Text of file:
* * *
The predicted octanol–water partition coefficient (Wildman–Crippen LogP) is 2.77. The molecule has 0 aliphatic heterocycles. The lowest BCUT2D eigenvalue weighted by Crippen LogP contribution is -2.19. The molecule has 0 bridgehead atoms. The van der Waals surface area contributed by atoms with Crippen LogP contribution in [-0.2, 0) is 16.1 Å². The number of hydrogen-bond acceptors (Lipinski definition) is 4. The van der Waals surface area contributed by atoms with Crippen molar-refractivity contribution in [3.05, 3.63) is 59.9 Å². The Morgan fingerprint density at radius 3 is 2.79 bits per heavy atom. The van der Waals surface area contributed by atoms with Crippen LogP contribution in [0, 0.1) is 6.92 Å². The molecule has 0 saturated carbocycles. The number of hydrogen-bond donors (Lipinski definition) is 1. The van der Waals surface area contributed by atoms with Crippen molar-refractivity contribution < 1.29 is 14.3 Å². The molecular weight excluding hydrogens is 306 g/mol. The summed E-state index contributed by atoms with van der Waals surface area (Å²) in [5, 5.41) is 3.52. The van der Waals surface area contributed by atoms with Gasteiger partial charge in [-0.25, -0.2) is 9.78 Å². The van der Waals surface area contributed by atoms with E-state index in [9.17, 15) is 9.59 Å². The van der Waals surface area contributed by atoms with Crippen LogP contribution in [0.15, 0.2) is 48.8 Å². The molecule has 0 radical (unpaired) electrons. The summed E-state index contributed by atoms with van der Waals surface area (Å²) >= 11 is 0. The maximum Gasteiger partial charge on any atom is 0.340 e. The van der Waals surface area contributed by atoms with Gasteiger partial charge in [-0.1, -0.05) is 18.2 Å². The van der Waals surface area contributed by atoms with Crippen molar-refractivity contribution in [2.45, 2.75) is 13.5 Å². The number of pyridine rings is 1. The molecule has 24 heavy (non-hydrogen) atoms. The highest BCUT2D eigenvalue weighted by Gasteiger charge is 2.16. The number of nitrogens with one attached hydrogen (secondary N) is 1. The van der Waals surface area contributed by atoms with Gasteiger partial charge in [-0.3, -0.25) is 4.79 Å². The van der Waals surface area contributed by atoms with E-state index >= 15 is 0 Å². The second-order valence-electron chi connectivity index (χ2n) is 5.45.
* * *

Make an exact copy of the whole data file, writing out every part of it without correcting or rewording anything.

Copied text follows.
The predicted octanol–water partition coefficient (Wildman–Crippen LogP) is 2.77. The molecule has 0 aliphatic heterocycles. The lowest BCUT2D eigenvalue weighted by Crippen LogP contribution is -2.19. The molecule has 0 bridgehead atoms. The van der Waals surface area contributed by atoms with Crippen LogP contribution in [-0.2, 0) is 16.1 Å². The number of hydrogen-bond acceptors (Lipinski definition) is 4. The van der Waals surface area contributed by atoms with Crippen molar-refractivity contribution in [3.05, 3.63) is 59.9 Å². The Morgan fingerprint density at radius 3 is 2.79 bits per heavy atom. The van der Waals surface area contributed by atoms with Crippen LogP contribution in [0, 0.1) is 6.92 Å². The molecule has 0 saturated carbocycles. The number of hydrogen-bond donors (Lipinski definition) is 1. The van der Waals surface area contributed by atoms with Crippen molar-refractivity contribution < 1.29 is 14.3 Å². The molecular weight excluding hydrogens is 306 g/mol. The summed E-state index contributed by atoms with van der Waals surface area (Å²) in [5, 5.41) is 3.52. The van der Waals surface area contributed by atoms with Gasteiger partial charge in [-0.25, -0.2) is 9.78 Å². The van der Waals surface area contributed by atoms with E-state index in [9.17, 15) is 9.59 Å². The van der Waals surface area contributed by atoms with Crippen LogP contribution in [0.15, 0.2) is 48.8 Å². The molecule has 0 radical (unpaired) electrons. The summed E-state index contributed by atoms with van der Waals surface area (Å²) >= 11 is 0. The maximum Gasteiger partial charge on any atom is 0.340 e. The van der Waals surface area contributed by atoms with Gasteiger partial charge in [-0.1, -0.05) is 18.2 Å². The van der Waals surface area contributed by atoms with Crippen molar-refractivity contribution in [2.45, 2.75) is 13.5 Å². The number of pyridine rings is 1. The molecule has 24 heavy (non-hydrogen) atoms. The highest BCUT2D eigenvalue weighted by Gasteiger charge is 2.16. The number of nitrogens with one attached hydrogen (secondary N) is 1. The van der Waals surface area contributed by atoms with Gasteiger partial charge in [-0.3, -0.25) is 4.79 Å². The van der Waals surface area contributed by atoms with E-state index >= 15 is 0 Å². The second-order valence-electron chi connectivity index (χ2n) is 5.45.